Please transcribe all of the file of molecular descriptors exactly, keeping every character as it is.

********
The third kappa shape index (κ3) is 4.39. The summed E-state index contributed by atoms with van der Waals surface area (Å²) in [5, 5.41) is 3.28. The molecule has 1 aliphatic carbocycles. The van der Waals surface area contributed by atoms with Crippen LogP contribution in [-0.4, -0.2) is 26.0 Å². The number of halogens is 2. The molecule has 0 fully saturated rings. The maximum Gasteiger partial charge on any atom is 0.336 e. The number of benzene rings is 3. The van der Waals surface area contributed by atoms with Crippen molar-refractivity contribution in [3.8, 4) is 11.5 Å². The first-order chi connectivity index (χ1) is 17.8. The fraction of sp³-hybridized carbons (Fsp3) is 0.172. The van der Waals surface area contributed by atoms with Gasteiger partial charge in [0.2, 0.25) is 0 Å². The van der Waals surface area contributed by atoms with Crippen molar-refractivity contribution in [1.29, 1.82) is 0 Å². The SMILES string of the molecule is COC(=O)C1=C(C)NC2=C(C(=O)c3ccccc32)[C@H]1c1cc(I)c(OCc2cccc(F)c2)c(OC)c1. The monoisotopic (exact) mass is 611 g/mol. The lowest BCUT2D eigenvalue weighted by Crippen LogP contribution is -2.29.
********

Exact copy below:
The third kappa shape index (κ3) is 4.39. The summed E-state index contributed by atoms with van der Waals surface area (Å²) in [5, 5.41) is 3.28. The molecule has 1 aliphatic carbocycles. The van der Waals surface area contributed by atoms with Crippen LogP contribution in [-0.4, -0.2) is 26.0 Å². The number of halogens is 2. The molecule has 0 fully saturated rings. The maximum Gasteiger partial charge on any atom is 0.336 e. The number of benzene rings is 3. The van der Waals surface area contributed by atoms with Crippen molar-refractivity contribution in [3.8, 4) is 11.5 Å². The first-order chi connectivity index (χ1) is 17.8. The fraction of sp³-hybridized carbons (Fsp3) is 0.172. The van der Waals surface area contributed by atoms with Gasteiger partial charge in [0.2, 0.25) is 0 Å². The van der Waals surface area contributed by atoms with Crippen molar-refractivity contribution in [1.29, 1.82) is 0 Å². The SMILES string of the molecule is COC(=O)C1=C(C)NC2=C(C(=O)c3ccccc32)[C@H]1c1cc(I)c(OCc2cccc(F)c2)c(OC)c1. The monoisotopic (exact) mass is 611 g/mol. The lowest BCUT2D eigenvalue weighted by Crippen LogP contribution is -2.29.